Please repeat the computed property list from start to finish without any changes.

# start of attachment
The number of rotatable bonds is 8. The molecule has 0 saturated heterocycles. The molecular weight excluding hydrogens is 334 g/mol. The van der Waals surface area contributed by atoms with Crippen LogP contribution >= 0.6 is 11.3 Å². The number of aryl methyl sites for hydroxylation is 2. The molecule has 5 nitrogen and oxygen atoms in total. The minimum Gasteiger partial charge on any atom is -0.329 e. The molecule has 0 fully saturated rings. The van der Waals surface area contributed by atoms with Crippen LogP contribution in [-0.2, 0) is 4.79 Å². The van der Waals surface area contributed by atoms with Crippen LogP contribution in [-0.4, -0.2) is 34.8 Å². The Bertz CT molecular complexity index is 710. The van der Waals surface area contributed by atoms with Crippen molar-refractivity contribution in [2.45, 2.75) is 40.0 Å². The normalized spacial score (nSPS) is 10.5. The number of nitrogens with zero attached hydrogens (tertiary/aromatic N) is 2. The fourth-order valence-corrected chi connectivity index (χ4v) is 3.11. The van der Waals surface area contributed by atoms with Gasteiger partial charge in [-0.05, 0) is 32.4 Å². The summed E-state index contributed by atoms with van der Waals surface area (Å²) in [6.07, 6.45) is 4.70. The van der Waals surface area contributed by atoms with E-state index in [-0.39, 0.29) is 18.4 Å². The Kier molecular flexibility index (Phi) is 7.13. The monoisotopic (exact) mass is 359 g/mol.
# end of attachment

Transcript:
The number of rotatable bonds is 8. The molecule has 0 saturated heterocycles. The molecular weight excluding hydrogens is 334 g/mol. The van der Waals surface area contributed by atoms with Crippen LogP contribution >= 0.6 is 11.3 Å². The number of aryl methyl sites for hydroxylation is 2. The molecule has 5 nitrogen and oxygen atoms in total. The minimum Gasteiger partial charge on any atom is -0.329 e. The molecule has 0 fully saturated rings. The van der Waals surface area contributed by atoms with Crippen LogP contribution in [-0.2, 0) is 4.79 Å². The van der Waals surface area contributed by atoms with Crippen LogP contribution in [-0.4, -0.2) is 34.8 Å². The Bertz CT molecular complexity index is 710. The van der Waals surface area contributed by atoms with Crippen molar-refractivity contribution in [2.45, 2.75) is 40.0 Å². The normalized spacial score (nSPS) is 10.5. The number of nitrogens with zero attached hydrogens (tertiary/aromatic N) is 2. The fourth-order valence-corrected chi connectivity index (χ4v) is 3.11. The van der Waals surface area contributed by atoms with Gasteiger partial charge in [-0.05, 0) is 32.4 Å². The summed E-state index contributed by atoms with van der Waals surface area (Å²) in [6.07, 6.45) is 4.70. The van der Waals surface area contributed by atoms with E-state index in [-0.39, 0.29) is 18.4 Å². The Kier molecular flexibility index (Phi) is 7.13. The monoisotopic (exact) mass is 359 g/mol.